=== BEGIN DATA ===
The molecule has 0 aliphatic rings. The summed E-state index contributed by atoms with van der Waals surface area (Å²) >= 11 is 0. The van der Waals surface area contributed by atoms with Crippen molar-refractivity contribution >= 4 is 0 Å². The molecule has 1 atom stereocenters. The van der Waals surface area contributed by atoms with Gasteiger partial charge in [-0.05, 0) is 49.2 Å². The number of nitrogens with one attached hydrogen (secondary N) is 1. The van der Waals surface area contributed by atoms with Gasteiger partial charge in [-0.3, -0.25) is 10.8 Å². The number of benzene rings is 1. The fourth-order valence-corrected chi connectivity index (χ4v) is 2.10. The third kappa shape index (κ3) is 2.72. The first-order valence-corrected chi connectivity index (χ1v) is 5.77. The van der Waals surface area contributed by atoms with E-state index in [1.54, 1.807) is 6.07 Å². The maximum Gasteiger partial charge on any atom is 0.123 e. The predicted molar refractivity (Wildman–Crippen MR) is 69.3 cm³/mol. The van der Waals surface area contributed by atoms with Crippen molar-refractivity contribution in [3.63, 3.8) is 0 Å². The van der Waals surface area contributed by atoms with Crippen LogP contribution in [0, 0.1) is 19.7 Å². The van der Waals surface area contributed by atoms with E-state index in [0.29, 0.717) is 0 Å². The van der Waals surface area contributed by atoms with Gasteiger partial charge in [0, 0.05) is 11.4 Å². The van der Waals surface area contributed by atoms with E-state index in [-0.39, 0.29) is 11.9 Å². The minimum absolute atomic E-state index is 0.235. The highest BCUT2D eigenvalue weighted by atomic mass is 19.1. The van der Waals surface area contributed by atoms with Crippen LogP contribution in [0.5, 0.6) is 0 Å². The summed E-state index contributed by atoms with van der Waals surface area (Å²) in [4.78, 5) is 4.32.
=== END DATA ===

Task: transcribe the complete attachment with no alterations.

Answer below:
The molecule has 0 aliphatic rings. The summed E-state index contributed by atoms with van der Waals surface area (Å²) >= 11 is 0. The van der Waals surface area contributed by atoms with Crippen molar-refractivity contribution >= 4 is 0 Å². The molecule has 1 atom stereocenters. The van der Waals surface area contributed by atoms with Gasteiger partial charge in [-0.05, 0) is 49.2 Å². The number of nitrogens with one attached hydrogen (secondary N) is 1. The van der Waals surface area contributed by atoms with Gasteiger partial charge in [-0.3, -0.25) is 10.8 Å². The number of benzene rings is 1. The fourth-order valence-corrected chi connectivity index (χ4v) is 2.10. The third kappa shape index (κ3) is 2.72. The first-order valence-corrected chi connectivity index (χ1v) is 5.77. The van der Waals surface area contributed by atoms with E-state index in [1.54, 1.807) is 6.07 Å². The maximum Gasteiger partial charge on any atom is 0.123 e. The predicted molar refractivity (Wildman–Crippen MR) is 69.3 cm³/mol. The van der Waals surface area contributed by atoms with Crippen molar-refractivity contribution in [3.63, 3.8) is 0 Å². The van der Waals surface area contributed by atoms with Crippen LogP contribution in [0, 0.1) is 19.7 Å². The van der Waals surface area contributed by atoms with E-state index in [0.29, 0.717) is 0 Å². The van der Waals surface area contributed by atoms with Gasteiger partial charge in [0, 0.05) is 11.4 Å². The van der Waals surface area contributed by atoms with E-state index in [-0.39, 0.29) is 11.9 Å². The minimum absolute atomic E-state index is 0.235. The highest BCUT2D eigenvalue weighted by atomic mass is 19.1. The van der Waals surface area contributed by atoms with Crippen LogP contribution in [0.5, 0.6) is 0 Å². The summed E-state index contributed by atoms with van der Waals surface area (Å²) in [4.78, 5) is 4.32.